The objective analysis and evaluation of an issue in order to form a judgement.
Critical thinking is the intellectually disciplined process of actively and skillfully conceptualizing, applying, analyzing, synthesizing, and/or evaluating information gathered from, or generated by, observation, experience, reflection, reasoning, or communication, as a guide to belief and action.
In its exemplary form, it is based on universal intellectual values that transcend subject matter divisions: clarity, accuracy, precision, consistency, relevance, sound evidence, good reasons, depth, breadth, and fairness.
Everyone thinks; it is our nature to do so. But much of our thinking, left to itself, is biased, distorted, partial, uninformed or down-right prejudiced.
Because the quality of our life and that of what we produce, make, or build depends precisely on the quality of our thought, shoddy thinking is costly, both in money and in quality of life.
Excellence in thought, however, must be systematically cultivated.
A well cultivated critical thinker
- raises vital questions and problems, formulating them clearly and precisely;
- gathers and assesses relevant information, using abstract ideas to interpret it effectively comes to well-reasoned conclusions and solutions, testing them against relevant criteria and standards;
- thinks openmindedly within alternative systems of thought, recognizing and assessing, as need be, their assumptions, implications, and practical consequences; and
- communicates effectively with others in figuring out solutions to complex problems.
Critical thinking is incorporated in a family of interwoven modes of thinking
- scientific thinking,
- mathematical thinking,
- historical thinking,
- anthropological thinking,
- economic thinking,
- moral thinking,
- and philosophical thinking
Critical thinking can be seen as having two components:
- a set of information and belief generating and processing skills, and
- the habit, based on intellectual commitment, of using those skills to guide behavior.
It is thus to be contrasted with:
- the mere acquisition and retention of information alone, because it involves a particular way in which information is sought and treated;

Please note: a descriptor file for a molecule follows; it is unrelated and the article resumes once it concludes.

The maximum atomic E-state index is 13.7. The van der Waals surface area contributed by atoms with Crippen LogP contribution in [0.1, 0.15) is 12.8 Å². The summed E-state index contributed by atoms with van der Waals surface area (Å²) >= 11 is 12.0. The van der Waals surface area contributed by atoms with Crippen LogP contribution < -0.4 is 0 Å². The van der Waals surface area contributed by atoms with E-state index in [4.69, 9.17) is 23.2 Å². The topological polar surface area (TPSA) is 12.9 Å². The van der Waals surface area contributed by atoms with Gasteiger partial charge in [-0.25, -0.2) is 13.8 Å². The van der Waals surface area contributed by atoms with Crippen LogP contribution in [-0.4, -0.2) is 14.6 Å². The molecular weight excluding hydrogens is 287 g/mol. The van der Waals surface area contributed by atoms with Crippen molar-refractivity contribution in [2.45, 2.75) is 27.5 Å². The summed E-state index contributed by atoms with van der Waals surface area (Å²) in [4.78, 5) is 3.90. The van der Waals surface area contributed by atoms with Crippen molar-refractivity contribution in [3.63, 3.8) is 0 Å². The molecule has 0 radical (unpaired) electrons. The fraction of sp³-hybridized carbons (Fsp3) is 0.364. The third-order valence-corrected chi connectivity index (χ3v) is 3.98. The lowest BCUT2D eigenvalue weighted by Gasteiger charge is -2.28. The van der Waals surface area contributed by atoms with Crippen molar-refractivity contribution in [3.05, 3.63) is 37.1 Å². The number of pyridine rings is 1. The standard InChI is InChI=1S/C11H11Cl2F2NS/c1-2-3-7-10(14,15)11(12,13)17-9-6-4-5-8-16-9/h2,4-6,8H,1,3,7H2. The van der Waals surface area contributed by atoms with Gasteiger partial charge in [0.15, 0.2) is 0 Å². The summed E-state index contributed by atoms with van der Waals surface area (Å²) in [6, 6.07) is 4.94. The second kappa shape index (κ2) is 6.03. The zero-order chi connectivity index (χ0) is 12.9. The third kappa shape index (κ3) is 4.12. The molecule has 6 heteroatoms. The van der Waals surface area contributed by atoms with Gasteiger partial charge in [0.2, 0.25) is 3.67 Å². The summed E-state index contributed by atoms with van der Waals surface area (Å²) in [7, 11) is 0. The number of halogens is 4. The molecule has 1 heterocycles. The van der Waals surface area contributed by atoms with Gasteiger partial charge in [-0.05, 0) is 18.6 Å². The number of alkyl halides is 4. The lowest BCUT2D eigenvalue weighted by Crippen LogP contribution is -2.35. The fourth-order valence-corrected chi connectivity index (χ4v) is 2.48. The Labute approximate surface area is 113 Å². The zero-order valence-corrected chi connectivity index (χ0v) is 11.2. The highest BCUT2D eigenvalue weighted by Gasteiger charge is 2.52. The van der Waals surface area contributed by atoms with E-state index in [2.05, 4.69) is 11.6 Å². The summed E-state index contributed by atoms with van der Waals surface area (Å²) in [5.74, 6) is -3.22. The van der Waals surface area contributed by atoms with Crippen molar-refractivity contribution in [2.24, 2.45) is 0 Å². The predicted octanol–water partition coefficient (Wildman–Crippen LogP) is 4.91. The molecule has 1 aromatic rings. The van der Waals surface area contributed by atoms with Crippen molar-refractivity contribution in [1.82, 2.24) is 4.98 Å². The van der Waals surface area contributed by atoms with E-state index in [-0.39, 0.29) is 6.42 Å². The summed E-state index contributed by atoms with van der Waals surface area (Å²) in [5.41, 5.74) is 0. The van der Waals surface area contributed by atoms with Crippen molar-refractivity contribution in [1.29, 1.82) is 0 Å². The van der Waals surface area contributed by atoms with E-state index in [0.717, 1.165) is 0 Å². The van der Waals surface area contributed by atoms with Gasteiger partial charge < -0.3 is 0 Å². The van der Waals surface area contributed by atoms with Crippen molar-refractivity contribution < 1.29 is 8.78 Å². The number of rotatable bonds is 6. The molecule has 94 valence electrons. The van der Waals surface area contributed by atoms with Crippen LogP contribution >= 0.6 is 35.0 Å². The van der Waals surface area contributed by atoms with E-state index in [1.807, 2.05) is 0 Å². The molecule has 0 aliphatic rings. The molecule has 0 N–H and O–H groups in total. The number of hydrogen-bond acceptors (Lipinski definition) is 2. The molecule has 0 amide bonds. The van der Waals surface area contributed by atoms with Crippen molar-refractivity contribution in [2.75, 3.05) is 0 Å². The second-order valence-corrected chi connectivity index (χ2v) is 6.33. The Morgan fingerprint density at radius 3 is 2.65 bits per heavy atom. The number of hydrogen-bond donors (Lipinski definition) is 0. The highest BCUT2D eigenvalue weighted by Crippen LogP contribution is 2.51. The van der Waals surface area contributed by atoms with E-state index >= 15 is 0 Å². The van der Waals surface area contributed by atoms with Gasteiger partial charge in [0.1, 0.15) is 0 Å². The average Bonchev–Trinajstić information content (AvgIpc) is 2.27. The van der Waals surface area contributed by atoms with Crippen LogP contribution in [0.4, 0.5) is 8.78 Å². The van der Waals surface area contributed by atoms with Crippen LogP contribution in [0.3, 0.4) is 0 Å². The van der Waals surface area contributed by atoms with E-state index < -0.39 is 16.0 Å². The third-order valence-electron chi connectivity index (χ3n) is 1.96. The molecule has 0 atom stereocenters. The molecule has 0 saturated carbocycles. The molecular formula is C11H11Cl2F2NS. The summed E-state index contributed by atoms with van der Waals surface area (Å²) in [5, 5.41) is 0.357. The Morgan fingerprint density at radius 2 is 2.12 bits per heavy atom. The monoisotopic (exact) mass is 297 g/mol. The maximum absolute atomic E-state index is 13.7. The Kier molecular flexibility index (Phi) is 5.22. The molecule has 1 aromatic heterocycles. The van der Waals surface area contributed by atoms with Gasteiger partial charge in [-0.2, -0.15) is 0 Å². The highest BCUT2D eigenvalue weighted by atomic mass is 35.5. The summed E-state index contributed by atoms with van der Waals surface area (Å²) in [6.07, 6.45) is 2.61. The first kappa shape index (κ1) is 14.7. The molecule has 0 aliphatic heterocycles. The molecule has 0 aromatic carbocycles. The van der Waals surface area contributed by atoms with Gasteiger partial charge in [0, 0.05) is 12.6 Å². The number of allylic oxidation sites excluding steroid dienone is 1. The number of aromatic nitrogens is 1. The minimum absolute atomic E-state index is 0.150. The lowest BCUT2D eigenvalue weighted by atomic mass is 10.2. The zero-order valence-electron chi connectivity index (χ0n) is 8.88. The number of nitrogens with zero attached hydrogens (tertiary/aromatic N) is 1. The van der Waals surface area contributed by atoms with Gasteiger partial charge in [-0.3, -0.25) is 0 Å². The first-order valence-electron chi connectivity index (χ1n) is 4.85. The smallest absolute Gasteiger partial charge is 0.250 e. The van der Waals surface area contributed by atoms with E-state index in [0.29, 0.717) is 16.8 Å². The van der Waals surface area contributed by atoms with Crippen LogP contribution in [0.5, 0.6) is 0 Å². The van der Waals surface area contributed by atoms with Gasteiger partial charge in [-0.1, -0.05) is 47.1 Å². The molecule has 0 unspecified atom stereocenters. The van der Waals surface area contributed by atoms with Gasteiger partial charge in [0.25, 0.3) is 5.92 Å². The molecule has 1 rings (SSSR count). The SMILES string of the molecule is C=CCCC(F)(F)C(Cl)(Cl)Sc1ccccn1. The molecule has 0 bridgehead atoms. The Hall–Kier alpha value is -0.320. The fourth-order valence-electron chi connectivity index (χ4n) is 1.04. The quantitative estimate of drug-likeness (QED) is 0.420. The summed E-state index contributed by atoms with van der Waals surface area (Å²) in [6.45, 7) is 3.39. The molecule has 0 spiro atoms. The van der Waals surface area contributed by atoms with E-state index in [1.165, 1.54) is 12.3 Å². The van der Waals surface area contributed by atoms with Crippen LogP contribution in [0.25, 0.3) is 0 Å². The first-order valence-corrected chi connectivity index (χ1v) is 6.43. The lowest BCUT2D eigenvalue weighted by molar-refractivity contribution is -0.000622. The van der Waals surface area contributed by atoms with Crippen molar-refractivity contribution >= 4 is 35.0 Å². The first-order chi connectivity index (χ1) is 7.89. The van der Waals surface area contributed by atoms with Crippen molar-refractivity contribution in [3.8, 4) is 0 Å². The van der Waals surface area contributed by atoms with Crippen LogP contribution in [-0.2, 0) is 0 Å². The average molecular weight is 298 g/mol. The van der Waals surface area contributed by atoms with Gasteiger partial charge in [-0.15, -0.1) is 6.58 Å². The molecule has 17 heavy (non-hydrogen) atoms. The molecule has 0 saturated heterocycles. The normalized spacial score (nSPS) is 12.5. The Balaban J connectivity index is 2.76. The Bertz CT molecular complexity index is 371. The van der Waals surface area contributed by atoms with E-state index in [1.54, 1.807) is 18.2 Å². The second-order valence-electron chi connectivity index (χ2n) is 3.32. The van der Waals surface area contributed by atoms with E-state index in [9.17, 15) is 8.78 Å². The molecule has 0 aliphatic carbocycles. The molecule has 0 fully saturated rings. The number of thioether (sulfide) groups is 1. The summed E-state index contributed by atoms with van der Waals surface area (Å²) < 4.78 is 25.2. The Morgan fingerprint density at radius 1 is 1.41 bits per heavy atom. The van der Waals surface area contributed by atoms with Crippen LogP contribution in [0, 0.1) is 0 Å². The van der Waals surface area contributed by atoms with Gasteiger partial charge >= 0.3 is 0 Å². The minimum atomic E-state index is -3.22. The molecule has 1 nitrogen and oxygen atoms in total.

- the mere possession of a set of skills, because it involves the continual use of them; and
- the mere use of those skills ("as an exercise") without acceptance of their results.
Applied critical thinking
According to Edward Glaser, in a seminal study on critical thinking and education critical thinking involves three things:
- an attitude of being disposed to consider in a thoughtful way the problems and subjects that come within the range of one's experiences,
- knowledge of the methods of logical inquiry and reasoning, and
- some skill in applying those methods.
Critical thinking calls for a persistent effort to examine any belief or supposed form of knowledge in the light of the evidence that supports it and the further conclusions to which it tends.
It also generally requires;
- the ability to recognize problems,
- to find workable means for meeting those problems,
- to gather and marshal pertinent information,
- to recognize unstated assumptions and values,
- to comprehend and use language with accuracy, clarity, and discrimination,
- to interpret data,
- to appraise evidence and evaluate arguments,
- to recognize the existence (or non-existence) of logical relationships between propositions,
- to draw warranted conclusions and generalizations,
- to put to test the conclusions and generalizations at which one arrives,
- to reconstruct one's patterns of beliefs on the basis of wider experience, and
- to render accurate judgments about specific things and qualities in everyday life.
( Edward M. Glaser, An Experiment in the Development of Critical Thinking, Teacher’s College, Columbia University, 1941 )